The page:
Sandhill Cranes, ducks and geese are birds that have one major thing in common they tend to migrate over long distances. They also understand that to do this they can’t do it alone. In fact they don’t usually travel in numbers less than three and that is for a special reason which I will explain soon.
These birds can fly amazing distances. You may remember when Disney produced three movies about “The Mighty Ducks” that started with a Peewee ice hockey team. My son was a fervent fan and I don’t know how many times I sat through the films when he was a child. In the movie the team were famous for a move called the “Flying V”. I only comment on this because geese fly in a V formation which is an incredibly powerful technique, giving the flock a range 71% further than a bird flying alone. So if a goose starts to fall out of formation it starts to feel the drag increasing so re-joins as quickly as possible.
Sometimes however a goose is hurt, sick or shot, two other birds will drop out of formation and stay with it until it is well enough to fly again or dies. Then they will carry on with another formation. It is interesting that the geese practice shared leadership. The leadership rotates as the lead bird tires and drops back in the formation and a new lead bird comes to the front of the V. In this case the lead bird must be able to cope with the air turbulence that is not as prevalent further back. The birds within the formation gain lift from the bird in front, meaning it takes less effort to fly. In motor racing terms it is called drafting.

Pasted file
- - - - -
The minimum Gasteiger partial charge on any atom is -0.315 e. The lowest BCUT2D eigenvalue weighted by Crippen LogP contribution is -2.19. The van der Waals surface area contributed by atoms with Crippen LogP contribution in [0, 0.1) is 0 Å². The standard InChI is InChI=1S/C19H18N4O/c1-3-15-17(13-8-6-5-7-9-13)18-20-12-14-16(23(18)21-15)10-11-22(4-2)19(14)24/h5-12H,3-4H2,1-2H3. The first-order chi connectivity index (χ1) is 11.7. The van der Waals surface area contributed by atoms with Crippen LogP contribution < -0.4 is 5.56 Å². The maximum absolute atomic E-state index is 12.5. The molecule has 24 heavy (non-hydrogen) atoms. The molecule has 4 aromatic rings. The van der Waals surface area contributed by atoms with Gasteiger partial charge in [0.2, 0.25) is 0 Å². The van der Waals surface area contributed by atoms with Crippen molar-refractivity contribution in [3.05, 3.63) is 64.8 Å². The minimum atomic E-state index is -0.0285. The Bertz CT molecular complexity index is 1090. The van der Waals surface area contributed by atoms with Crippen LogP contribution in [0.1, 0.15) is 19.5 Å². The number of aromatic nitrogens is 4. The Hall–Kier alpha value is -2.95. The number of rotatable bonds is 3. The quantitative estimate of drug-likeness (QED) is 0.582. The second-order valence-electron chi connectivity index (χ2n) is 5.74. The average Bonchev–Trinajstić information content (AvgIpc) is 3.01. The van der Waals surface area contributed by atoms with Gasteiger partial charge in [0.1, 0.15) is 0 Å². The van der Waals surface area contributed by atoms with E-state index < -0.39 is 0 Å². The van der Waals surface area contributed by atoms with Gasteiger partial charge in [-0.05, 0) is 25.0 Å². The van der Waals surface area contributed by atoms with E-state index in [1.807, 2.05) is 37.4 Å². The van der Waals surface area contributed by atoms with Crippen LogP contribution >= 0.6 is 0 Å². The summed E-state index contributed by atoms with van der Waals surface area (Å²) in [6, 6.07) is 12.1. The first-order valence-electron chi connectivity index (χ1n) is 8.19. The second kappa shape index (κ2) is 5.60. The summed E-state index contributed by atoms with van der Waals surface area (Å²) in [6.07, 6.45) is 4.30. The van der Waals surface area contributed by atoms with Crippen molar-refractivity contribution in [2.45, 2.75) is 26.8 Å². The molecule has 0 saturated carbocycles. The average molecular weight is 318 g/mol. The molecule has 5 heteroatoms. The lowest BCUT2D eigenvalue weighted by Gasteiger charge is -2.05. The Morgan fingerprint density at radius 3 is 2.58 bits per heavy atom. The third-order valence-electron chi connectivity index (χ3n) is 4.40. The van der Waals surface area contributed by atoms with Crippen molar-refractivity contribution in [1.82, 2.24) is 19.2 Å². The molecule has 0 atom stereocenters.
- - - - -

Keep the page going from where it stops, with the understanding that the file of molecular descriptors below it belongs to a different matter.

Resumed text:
These birds probably know a thing or two as they spend their time honking in support and encouragement of the leading bird who is taking the brunt of the wind. The honking lifts the spirits of all in the flock as they travel these enormous distances.
So what can we learn as men from this?
- It is better to travel and do life together in groups, it is faster, better and safer.
- If a member of the group is sick or hurt you need to look out for them. So keep your eyes open and don’t be afraid to ask for help for yourself.
- Don’t leave the hard stuff to a single family member or group member, share it round.
- You must keep expressing your “honking” to the others in your group even when you don’t feel like it! Groups that are encouraging, function better and are more productive. Individual empowerment is a by-product of good “honking”.
I would hope as Christians we could be the best “honkers” in the world. Start by choosing some people you can encourage and make it habit. I know I try to be positive and encouraging. I think it helps me as much as it does those I encourage!